Blog by Willett – 36,001 steps in the right direction
News | 10/12/2015
The following was written by Brent Willett, Executive Director of the Cultivation Corridor, and featured in the Business Record’s Business Professionals’ Blogs. Read the original article at iowabiz.com.
36,001 steps in the right direction
Earlier this month, Iowa State University reported another record year; 36,001 students are enrolled for the 2015-16 academic year. Of the six primary colleges on campus, only one reported a dip in undergraduate enrollment at all (and that dip was a total of four students). The growth in enrollments at Iowa’s largest university has been dramatic — it’s up by more than 7,300 students since 2010, a more than 20 percent increase in five years.
The huge increase turns on its head a national trend which has seen a -3.5percent erosion of enrollments at ‘degree granting post-secondary institutions’ [which includes both four- and two-year institutions] in the same time period.
Depending upon the research that you subscribe to, there are between 15-20 generally recognized ‘innovation clusters’ in the U.S. Harvard economist Michael Porter is perhaps most regularly credited with researching and memorializing the cluster model, and his US Cluster Mapping Project is one of the richest- and easiest to use- geographic cluster-based economic databases publicly available today. Innovation clusters are self-sustaining economic ecosystems with three key ingredients:
- A strong concentration of companies and capital oriented around an industry, or, “geographic concentrations of interconnected companies and institutions in a particular field” [Porter, 1998];
- A robust pipeline of qualified human capital supplying those institutions with talent to feed innovation and production; and
- At least on Tier I research institution that is a global leader in the field referenced in item #1.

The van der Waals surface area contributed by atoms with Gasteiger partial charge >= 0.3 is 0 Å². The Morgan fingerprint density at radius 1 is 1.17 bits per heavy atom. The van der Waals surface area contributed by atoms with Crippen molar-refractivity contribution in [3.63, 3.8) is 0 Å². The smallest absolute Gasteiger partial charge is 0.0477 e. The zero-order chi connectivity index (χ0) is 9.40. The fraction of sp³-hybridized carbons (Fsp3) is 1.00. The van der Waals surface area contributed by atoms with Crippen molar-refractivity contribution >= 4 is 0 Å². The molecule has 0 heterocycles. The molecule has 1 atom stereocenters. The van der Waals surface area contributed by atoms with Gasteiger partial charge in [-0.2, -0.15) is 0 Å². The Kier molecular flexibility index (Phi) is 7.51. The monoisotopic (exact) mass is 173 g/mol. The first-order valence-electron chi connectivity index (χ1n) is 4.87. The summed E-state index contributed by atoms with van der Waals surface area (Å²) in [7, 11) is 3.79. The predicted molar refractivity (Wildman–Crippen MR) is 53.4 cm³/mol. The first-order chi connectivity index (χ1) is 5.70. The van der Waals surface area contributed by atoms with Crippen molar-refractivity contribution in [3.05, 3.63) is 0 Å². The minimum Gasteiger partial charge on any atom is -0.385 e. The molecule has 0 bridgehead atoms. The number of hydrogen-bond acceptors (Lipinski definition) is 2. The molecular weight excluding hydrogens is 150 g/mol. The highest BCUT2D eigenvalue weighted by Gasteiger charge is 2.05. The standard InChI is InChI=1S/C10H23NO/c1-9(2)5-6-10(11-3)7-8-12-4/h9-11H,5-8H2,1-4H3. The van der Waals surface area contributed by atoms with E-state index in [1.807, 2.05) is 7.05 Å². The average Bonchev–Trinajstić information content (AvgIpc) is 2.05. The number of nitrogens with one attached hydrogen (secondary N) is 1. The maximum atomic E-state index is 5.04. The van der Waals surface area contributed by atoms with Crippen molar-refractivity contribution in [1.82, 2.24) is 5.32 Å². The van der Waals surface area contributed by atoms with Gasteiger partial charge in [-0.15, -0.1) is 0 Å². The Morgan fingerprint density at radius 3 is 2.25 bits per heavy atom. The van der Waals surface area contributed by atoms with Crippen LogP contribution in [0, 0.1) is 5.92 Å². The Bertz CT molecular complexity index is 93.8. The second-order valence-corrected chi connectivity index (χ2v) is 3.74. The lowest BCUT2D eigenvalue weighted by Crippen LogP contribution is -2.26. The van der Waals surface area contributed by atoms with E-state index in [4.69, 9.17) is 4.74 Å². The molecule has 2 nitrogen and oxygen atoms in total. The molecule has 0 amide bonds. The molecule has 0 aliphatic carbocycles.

Silicon Valley is the country’s and the world’s best-known innovation cluster. The North Carolina Research Triangle is another brand-name cluster. But other lesser-known clusters are functioning at a high level in the Twin Cities [medical devices], Kansas City [animal sciences], New York/New Jersey [pharmaceuticals]- this list goes on.
Yet- and this is the very premise of the Cultivation Corridor- no single region has firmly established itself as the US’ preferred destination for capital [see #1], talent [#2] and research [#3] in the field of agbioscience and agtechnology. And because of the unmatched research and instructional capabilities in the field offered at Iowa State as well as the innovation infrastructure represented by a rapidly-expanding ISU Research Park, we are positioned as well as any presumable competition to confirm Central Iowa as the agbio and agtech capital of the world. We believe strongly that as the university’s capabilities grow, so grows the competitiveness of Iowa communities seeking ag-based investment and talent.
Setting aside the cluster model and research institution fitness as one of its core asset drivers for a moment, the health and growth of a land grant institution for the economic region in which it sits is of vital importance to overall economic growth prospects for both its companies and economic institutions and for its residents. According to Brookings, individuals between the ages of 30 and 50 who did not attend college could expect to earn less than $30,000 per year. Those whose highest level of educational attainment was a bachelor’s degree earned just under $60,000 per year [an advanced degree-holder can expect over $80,000].
Too, the availability of quality two-year post-secondary education is of vital importance to a region’s economic institutions and its residents. Over a lifetime, the earnings of an associate’s degree recipient are roughly $170,000 higher than those of a high school graduate. [Brookings]
Prevailing discourse for at least the last 25 years stresses the university’s place as a principal player in a global system increasingly driven by information, knowledge and ideas. We have said before that there will be winners and there will be losers in the battle for capital, talent and research in the burgeoning agricultural innovation era ahead. To possess one of the world’s finest schools in the field of agricultural bioscience and technology in our region — and to witness that university grow in the past five years at a pace 11 times inflation and fully half as rapidly as the S&P 500 during one of the strongest bull markets in history — is a circumstance no Central Iowan should overlook or underappreciate as we all work to position our region as a global ag innovation player.
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